General information 
Description 
It is shown in [1] that in general case parameter estimation of grenewal process is an illposed problem.
It means that the obtained solution cannot be unique and it significantly depends on small changes in the input data.
Previous numerical experiments have shown that the solution sometimes significantly depends on initial parameter values
selected for the iteration methods and the process can converge to different local minimum (maximum) values especially,
if shape parameter of Weibull distribution is close to 1. Therefore the calculation procedure requires a special sophisticated approach.
Typically, additional information is required to resolve the illposed problem. It is suggested in [1] to solve the problem in two steps.
At the first step, only underlying life time distribution function parameters are calculated using information
about times of first failure of items. At the next step, only restoration factor q is calculated using all recurrent event times.
Obviously, this approach not only converts illposed problem into a regular one, but also is very efficient in terms of computation time,
because estimated parameters are decoupled and at the second step (the most time consuming) only one parameter is calculated.
This approach works well when parameters of underlying probability function are calculated at the first step with good accuracy,
which means that we have information about enough amount of items under observation.
We suggest an improvement of this approach in this online calculation. We developed two methods: least residual sum of squares (RSS) and maximum likelihood estimator (MLE) [2]. The RSS calculation is based on the nonparametric estimate of the cumulative intensity function (CIF). In the MLE method we used raw times between failures as input data. We applied the NewtonRaphson iteration method in case of MLE and the GaussNewton algorithm for RSS method. For CIF calculation we applied the advanced Monte Carlo method [3]. Brief description of the advanced Monte Carlo method can be found here. Let us consider the RSS method. To apply it, we have to calculate CIF at each event time using nonparametric estimation. For this purpose we sorted all recurrence and censoring times (ages). If a recurrence age for an item is the same as its suspension age, then the recurrence time goes first. If multiple units have a common recurrence time, then they are shifted slightly, so that at any time only one event occurs. Then we calculated CIF using the following formula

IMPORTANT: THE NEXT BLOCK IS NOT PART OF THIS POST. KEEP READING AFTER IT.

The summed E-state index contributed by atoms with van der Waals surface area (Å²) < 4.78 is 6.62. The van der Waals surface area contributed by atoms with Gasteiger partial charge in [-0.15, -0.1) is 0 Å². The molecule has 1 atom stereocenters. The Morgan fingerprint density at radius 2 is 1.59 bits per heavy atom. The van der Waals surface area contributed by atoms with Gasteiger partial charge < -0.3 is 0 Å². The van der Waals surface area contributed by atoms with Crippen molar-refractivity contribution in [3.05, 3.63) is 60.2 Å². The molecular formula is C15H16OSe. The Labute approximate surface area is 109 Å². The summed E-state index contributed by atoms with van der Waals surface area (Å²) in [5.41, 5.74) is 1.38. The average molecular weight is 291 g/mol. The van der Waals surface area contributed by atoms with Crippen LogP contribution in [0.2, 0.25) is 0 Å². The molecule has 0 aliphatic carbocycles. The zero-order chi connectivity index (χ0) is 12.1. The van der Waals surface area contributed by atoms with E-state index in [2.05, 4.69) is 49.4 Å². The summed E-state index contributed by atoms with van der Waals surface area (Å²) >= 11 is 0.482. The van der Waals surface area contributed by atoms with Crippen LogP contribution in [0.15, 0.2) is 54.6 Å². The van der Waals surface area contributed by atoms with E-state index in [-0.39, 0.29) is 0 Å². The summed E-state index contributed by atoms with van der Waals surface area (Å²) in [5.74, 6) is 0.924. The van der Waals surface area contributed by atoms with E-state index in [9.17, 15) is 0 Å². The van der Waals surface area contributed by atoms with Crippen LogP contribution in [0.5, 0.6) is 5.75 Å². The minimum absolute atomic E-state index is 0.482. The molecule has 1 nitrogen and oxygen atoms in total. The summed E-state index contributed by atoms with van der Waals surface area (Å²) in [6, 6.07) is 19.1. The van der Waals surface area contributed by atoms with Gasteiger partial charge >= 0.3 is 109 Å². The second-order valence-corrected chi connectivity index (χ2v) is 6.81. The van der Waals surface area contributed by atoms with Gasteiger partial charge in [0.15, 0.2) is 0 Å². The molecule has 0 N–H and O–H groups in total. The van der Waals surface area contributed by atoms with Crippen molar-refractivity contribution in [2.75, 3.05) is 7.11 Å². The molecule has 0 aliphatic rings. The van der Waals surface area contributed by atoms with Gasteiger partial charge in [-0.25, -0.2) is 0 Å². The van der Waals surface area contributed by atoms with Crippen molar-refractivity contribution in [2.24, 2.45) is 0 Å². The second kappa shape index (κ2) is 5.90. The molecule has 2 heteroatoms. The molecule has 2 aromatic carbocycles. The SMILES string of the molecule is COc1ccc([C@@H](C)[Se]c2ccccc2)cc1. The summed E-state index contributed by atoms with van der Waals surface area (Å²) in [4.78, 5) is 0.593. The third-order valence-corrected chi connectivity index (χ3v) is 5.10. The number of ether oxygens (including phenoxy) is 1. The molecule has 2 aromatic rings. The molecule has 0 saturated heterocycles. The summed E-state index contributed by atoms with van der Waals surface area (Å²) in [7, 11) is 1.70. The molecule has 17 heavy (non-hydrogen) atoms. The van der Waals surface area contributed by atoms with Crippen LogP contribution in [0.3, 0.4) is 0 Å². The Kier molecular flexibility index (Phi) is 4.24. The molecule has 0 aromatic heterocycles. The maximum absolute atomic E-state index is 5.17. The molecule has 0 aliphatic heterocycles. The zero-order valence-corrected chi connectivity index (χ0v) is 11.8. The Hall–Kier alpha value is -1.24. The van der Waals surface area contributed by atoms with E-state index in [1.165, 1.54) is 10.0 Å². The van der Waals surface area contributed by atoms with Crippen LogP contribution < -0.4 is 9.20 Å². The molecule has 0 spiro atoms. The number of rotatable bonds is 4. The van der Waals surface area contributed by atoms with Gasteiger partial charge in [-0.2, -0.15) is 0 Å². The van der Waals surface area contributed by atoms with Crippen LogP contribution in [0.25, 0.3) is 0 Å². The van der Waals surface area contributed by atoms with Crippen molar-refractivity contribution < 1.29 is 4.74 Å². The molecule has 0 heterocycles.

where r=r_{i1} if t_{i} is recurrence time, r=r_{i1}1 if t_{i} is censoring time,
r1=m, which is the total number of items in the test.
Parameter a=1 in all cases except the case when t_{i} corresponds to the very first failure in the test. In this case a=0.5.
This value better fits the obvious condition CIF(t)≈F(t) for small CIF (according to nonparametric estimation
for underlying failure probability function F(t)).
According to [1], we calculated the parameters of underlying lifetime function taking into account only first failures (the standard ranking regression method). The solution delivers minimum value of function S_{1} corresponding to RSS of Weibull prediction method. At the second step, we are looking for the minimum of function S_{2} (RSS based on CIF) with respect to restoration factor only. On the other hand, S_{2} also depends on the lifetime distribution function parameters and CIF is an additional important piece of information which can be used to calculate these parameters more accurately. Therefore we have added another (third) step to the calculation. At this step we are looking for the minimum of function S=S_{1}+S_{2} depending on restoration factor as well as on lifetime function parameters. We take the solution of the second step as initial values for the final step. The sequence of three steps is a relatively fast converging procedure. We use similar approach for MLE. It is remarkable that the loglikelihood function L of grenewal process includes the loglikelihood function L_{1} of Weibull prediction method as a term. Therefore in our procedure we obtain the solution for the maximum of this term at the first step, then for the fixed parameters of the underlying distribution function we find the maximum of L and finally using the obtained solution as the initial one for the next iteration step we calculate all grenewal parameters corresponding to the maximum of function L. We also studied the influence of Mean Time to Repair (MTTR) on CIF of the grenewal process. Some brief description of the method can be found here and in [3]. In previous research the authors used the condition that MTTR is much smaller than Mean Time to Failure (MTTF). Approximately, it should be MMTR/MTTF<0.02. Our model allows significantly less strong constraint MTTR/MTTF<0.2. This expansion of the model is especially important for imperfect repair because time to next failure is decreasing with the number of failures and therefore the influence of MTTR is increasing.
Confidence bounds 
where p_{i} grenewal process parameters: two of them are parameters of the underlying lifetime function and the third parameter is the restoration factor. The corresponding inverse matrix defines the variancecovariance matrix which is used for confidence bounds estimation in our calculations. If b_{ij} are elements of this matrix, then the variance of CIF function is calculated as 
We used the advanced Monte Carlo method for numerical calculation of partial derivatives of CIF with respect to grenewal process parameters. This calculation requires accurate estimation of CIF and therefore is the most time consuming. The corresponding confidence bounds for CIF are calculated as 
where α is the desired confidence level.
1.V. Krivtsov and O. Yevkin “Estimation of Grenewal process parameters as an illposed inverse problem”,
Reliability Engineering & System Safety, Vol. 115, 2013, pp. 1018.